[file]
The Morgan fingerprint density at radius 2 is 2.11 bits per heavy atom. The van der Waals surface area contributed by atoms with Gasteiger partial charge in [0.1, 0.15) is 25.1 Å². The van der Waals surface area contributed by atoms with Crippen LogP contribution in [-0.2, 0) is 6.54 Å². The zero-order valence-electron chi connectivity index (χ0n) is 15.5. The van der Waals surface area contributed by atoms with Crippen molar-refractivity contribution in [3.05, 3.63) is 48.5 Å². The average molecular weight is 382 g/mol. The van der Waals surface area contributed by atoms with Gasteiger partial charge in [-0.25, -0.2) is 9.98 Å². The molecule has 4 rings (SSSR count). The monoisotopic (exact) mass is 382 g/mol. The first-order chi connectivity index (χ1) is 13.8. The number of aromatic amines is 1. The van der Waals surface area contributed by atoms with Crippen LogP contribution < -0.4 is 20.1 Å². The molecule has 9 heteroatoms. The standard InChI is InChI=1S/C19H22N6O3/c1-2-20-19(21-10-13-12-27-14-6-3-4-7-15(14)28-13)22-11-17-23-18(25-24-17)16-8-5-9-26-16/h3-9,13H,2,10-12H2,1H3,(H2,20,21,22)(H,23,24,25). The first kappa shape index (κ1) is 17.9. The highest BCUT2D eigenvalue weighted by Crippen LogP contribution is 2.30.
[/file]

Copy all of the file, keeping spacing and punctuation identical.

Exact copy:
The Morgan fingerprint density at radius 2 is 2.11 bits per heavy atom. The van der Waals surface area contributed by atoms with Gasteiger partial charge in [0.1, 0.15) is 25.1 Å². The van der Waals surface area contributed by atoms with Crippen LogP contribution in [-0.2, 0) is 6.54 Å². The zero-order valence-electron chi connectivity index (χ0n) is 15.5. The van der Waals surface area contributed by atoms with Crippen molar-refractivity contribution in [3.05, 3.63) is 48.5 Å². The average molecular weight is 382 g/mol. The van der Waals surface area contributed by atoms with Gasteiger partial charge in [-0.25, -0.2) is 9.98 Å². The molecule has 4 rings (SSSR count). The monoisotopic (exact) mass is 382 g/mol. The first-order chi connectivity index (χ1) is 13.8. The number of aromatic amines is 1. The van der Waals surface area contributed by atoms with Crippen LogP contribution < -0.4 is 20.1 Å². The molecule has 9 heteroatoms. The standard InChI is InChI=1S/C19H22N6O3/c1-2-20-19(21-10-13-12-27-14-6-3-4-7-15(14)28-13)22-11-17-23-18(25-24-17)16-8-5-9-26-16/h3-9,13H,2,10-12H2,1H3,(H2,20,21,22)(H,23,24,25). The first kappa shape index (κ1) is 17.9. The highest BCUT2D eigenvalue weighted by Crippen LogP contribution is 2.30.